Even the sudden evidence that journalists can wield great power and exert great influence can’t change that I associate the word coin exclusively with Two Face. And that association lands somewhere between Arkham Asylum and Tommy Lee Jones.
I’m a little late in addressing the remarkable piece Michael Hastings wrote for Rolling Stone that achieved no less than the resignation/sacking of the chief director of the war in Afghanistan. President Obama appointed McChrystal barely a year ago to lead a calculated escape from the Afghanistan imbroglio – the revelation of insubordination and the firing of a four-star general should have placed Obama squarely in GOP cross-hairs.
But the man who literally wrote the book on counter-insurgency tactics (this is the COIN we hear so much about) stepped into more than fill McChrystal’s shoes. Upgrade time, really. And it may be that the firm move by Obama to remind the general of the relationship between civilian government and its military arm ends up showing some needed steel. Who knows, this debacle may change things for the better. That’s just politically, mind you, and just for Obama’s reputation in the immediate future. The Rolling Stone profile of General McChrystal resulted in not only a changing of the guard but a sudden, piercing spotlight on the entire counter-insurgency strategy.
That’s the exciting bit, really. I’m personally thrilled that an article flipped a nine year war effort on its head, but more curious about what the revelation of dissent in the Afghanistan effort means. Cynics are throwing out accusations that McChrystal consciously crammed his foot down his throat so that the weight of an unavoidable failure in Iraq doesn’t rest on his shoulders. It’s a cowardly way out for a four star general with a background in special ops missions, but maybe military conduct doesn’t allow for candid challenging of presidential policy – the Truman/MacArthur dance didn’t end well. Regardless of his endgame, the trash talk suggests a lack of confidence, and the essential ingredient in any campaign is a belief in its eventual success.
The war’s about to enter its tenth year, surpassing Vietnam as our longest engagement. June was the deadliest month to date for the United States, reinforcing the agenda of our allies to abandon the quicksand. What I don’t understand is how COIN breaks down – how it plans to succeed and why its earning more criticism than praise these days. This from the New Yorker’s George Packer:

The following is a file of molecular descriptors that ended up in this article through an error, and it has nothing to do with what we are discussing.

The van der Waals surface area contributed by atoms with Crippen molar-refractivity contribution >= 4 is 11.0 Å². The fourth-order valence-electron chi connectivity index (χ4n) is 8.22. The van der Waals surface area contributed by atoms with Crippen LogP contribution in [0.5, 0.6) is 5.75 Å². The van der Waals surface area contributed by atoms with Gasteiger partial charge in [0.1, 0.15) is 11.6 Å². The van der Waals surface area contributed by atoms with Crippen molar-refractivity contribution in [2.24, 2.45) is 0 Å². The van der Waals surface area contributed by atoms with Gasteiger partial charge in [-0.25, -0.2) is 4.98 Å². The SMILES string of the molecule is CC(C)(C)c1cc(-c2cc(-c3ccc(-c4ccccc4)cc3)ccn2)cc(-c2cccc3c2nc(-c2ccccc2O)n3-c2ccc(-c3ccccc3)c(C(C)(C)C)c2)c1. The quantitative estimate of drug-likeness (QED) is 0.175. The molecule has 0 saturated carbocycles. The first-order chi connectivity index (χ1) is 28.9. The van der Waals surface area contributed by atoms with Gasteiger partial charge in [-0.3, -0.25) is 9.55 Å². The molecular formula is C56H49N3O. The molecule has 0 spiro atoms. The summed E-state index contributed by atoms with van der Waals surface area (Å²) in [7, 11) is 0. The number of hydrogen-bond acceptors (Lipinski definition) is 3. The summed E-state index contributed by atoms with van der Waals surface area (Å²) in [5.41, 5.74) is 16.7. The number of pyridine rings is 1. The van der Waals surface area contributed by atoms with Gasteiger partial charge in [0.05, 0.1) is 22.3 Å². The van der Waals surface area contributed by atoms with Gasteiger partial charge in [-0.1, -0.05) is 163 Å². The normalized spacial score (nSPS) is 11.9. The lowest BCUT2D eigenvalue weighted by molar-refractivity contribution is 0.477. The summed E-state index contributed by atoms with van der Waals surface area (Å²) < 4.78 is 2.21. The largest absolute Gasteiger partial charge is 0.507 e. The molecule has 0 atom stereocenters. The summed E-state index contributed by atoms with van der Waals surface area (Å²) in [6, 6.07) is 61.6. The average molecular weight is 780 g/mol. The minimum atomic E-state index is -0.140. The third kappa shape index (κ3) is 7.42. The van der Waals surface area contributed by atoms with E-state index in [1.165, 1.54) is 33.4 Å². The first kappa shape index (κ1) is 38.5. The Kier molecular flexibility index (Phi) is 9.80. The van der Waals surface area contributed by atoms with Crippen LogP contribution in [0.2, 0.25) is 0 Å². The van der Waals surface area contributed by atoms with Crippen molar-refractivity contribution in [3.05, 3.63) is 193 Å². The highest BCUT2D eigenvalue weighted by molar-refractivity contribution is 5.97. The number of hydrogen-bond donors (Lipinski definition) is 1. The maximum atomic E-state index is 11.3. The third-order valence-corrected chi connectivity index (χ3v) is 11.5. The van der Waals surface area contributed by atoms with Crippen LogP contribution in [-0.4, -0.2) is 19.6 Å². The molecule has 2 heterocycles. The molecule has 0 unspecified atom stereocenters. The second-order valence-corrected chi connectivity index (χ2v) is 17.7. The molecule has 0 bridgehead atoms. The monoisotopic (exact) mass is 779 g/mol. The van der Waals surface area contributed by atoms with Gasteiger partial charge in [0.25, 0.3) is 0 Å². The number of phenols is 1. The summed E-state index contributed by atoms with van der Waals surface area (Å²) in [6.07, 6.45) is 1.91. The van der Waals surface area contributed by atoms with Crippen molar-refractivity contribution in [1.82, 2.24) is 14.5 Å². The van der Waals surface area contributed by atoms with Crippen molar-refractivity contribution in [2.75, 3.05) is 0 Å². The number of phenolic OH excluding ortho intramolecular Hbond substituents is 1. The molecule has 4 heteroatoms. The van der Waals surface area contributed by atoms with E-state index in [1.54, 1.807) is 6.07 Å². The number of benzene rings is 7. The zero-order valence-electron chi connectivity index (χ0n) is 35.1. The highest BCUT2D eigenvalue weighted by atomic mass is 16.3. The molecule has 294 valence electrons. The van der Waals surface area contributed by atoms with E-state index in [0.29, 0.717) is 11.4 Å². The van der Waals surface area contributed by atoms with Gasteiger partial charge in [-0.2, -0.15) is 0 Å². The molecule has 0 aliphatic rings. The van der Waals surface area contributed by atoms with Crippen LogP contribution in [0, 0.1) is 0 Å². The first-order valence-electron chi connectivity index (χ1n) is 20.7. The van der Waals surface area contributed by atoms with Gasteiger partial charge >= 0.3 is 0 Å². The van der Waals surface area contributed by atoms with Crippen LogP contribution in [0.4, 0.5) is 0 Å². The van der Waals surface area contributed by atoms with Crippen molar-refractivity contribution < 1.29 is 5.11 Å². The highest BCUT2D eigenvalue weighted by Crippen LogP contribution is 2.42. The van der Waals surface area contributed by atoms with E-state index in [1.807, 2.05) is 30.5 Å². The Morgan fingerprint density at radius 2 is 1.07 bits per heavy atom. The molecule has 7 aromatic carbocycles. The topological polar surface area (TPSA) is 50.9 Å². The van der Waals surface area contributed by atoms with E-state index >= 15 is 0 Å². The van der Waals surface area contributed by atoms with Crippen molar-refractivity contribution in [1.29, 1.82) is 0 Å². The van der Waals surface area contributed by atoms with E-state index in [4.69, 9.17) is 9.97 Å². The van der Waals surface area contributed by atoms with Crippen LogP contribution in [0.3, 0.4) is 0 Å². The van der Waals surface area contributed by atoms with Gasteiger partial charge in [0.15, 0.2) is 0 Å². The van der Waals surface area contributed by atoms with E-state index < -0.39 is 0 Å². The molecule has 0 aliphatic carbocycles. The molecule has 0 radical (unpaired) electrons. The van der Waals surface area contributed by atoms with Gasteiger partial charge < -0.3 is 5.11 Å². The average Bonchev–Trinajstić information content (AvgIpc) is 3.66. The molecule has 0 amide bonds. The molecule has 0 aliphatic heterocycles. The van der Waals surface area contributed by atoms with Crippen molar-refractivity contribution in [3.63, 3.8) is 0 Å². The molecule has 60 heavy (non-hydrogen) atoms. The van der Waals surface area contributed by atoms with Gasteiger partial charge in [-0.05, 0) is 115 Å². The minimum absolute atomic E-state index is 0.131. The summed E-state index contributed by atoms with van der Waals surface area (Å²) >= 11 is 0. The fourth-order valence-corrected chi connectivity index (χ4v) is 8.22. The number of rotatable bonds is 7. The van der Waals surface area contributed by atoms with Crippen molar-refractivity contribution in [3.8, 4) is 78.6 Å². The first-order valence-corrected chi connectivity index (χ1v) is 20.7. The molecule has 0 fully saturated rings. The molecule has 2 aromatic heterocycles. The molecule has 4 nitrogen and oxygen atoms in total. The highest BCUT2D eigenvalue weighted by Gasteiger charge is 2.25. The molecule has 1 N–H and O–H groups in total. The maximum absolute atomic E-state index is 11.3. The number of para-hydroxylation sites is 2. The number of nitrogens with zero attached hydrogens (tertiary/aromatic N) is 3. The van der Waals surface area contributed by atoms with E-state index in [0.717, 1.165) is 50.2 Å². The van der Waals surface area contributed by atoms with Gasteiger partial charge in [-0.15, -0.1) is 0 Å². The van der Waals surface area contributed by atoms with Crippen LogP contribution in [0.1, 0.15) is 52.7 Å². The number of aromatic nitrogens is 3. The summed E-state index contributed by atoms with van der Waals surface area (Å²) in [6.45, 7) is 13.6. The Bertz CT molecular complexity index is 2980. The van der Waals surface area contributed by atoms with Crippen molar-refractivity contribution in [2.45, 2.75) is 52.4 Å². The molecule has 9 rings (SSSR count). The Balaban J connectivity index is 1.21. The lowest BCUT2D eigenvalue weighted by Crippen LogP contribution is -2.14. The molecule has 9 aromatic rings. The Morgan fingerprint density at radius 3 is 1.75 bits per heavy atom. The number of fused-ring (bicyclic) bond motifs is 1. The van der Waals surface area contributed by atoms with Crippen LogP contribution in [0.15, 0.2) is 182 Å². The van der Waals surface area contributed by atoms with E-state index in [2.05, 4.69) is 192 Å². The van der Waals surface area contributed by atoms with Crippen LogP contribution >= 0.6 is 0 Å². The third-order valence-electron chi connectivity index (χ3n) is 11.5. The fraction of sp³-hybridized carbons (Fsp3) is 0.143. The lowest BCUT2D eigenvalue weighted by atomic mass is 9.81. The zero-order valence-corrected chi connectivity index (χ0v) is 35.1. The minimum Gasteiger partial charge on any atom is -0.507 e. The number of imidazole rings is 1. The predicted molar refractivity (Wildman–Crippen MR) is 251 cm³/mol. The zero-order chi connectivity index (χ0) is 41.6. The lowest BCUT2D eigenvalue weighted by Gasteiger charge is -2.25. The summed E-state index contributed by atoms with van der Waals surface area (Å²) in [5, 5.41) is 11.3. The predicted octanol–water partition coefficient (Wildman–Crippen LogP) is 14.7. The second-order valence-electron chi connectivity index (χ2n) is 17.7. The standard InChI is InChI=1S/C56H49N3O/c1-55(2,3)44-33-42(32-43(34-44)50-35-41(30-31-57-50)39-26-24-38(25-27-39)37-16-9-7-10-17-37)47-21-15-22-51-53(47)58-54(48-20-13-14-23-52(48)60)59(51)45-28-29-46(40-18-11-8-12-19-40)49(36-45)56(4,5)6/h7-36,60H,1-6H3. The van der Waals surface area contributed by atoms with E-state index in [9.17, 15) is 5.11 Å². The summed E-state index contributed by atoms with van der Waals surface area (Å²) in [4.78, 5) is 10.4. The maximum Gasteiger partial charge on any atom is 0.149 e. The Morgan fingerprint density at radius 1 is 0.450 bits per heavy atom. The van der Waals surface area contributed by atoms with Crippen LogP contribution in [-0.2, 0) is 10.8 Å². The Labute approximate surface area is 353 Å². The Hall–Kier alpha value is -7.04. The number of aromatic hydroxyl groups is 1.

American goals in Afghanistan remain vague, the means inadequate, the timetable foreshortened. We are nation-building without admitting it, and conducting counterinsurgency on our own clock, not the Afghans’.
There seems to be some consensus that the July, 2011 to force a withdrawal is a more or less arbitrary deadline. The WSJ story about the extent of corruption festering inside Karzai’s government (his particular brand of insane incompetence deserves an independent reckoning) reveals that $3 billion was airlifted out of a country with a GDP of only $13.5 billion. The story is fascinating – that particular stat only covers the above-board suspicious trafficking. Insane and terrible days – importantly it points to problems that run deep and challenge our eventual trust in a native administration. As far as I understand, counter-insurgency revolves around protecting citizens and rallying them to the side of their liberators/protectors/occupiers. Work to build a bedrock of trust around which locals will rally and effectively sap the steam of the insurgent Taliban. Civilian education and empowerment is the name of the game. But criticism is mounting. This from NPR:
“Gen. Petraeus is deeply invested in this doctrine of counterinsurgency. My own view is that the counterinsurgency strategy … isn’t working and that what we really need isn’t just a change of command but a radical change of approach,” he says.
Bacevich questions why the U.S. continues to pour enormous amounts of troops and money into Afghanistan. Like other analysts, he favors a smaller American presence there.
Bacevich says an equally effective counterinsurgency strategy would involve two components. One would be a comprehensive intelligence collection and analysis network.
The second, Bacevich says, would be a strike capacity, one that has the ability to attack jihadists if they were engaged in something the U.S. thought was unacceptable. Bacevich says that strike capacity could consist of “aerial platforms” or “small contingents of special operations forces.”
I’m 100% into that plan. In large part because it lends itself more to precise, cinematic black ops initiatives. We could use that new and terrifying Prompt Global Strike and be a less targetable presence. The issue, of course, is that we’re approaching 100,000 troops in Afghanistan and we live in a political climate where reversals in opinion are viewed as a weakness. Obama probably feels like he’s in too deep. No great lesson was learned from the perilous policy under George W. Bush of staying the course no matter what evidence piled up.
I don’t mean to criticize Petraeus – he may not know Afghanistan as well as he know Iraq but the man is about as slayerly as they come and better suited to this course than was McChrystal. More than anything I’ve illustrated how poorly acquainted I am with the challenges in Afghanistan, both with our current COIN strategy and any alternatives. That seems irresponsible, given that more than 1000 soldiers have dies in the pursuit of some precarious peace over there. Like so many things I dance around on this blog, I’ll go deeper. I’m grateful to Michael Hastings for this media storm and the questions it’s raised – it’s a rare and great moment for journalism.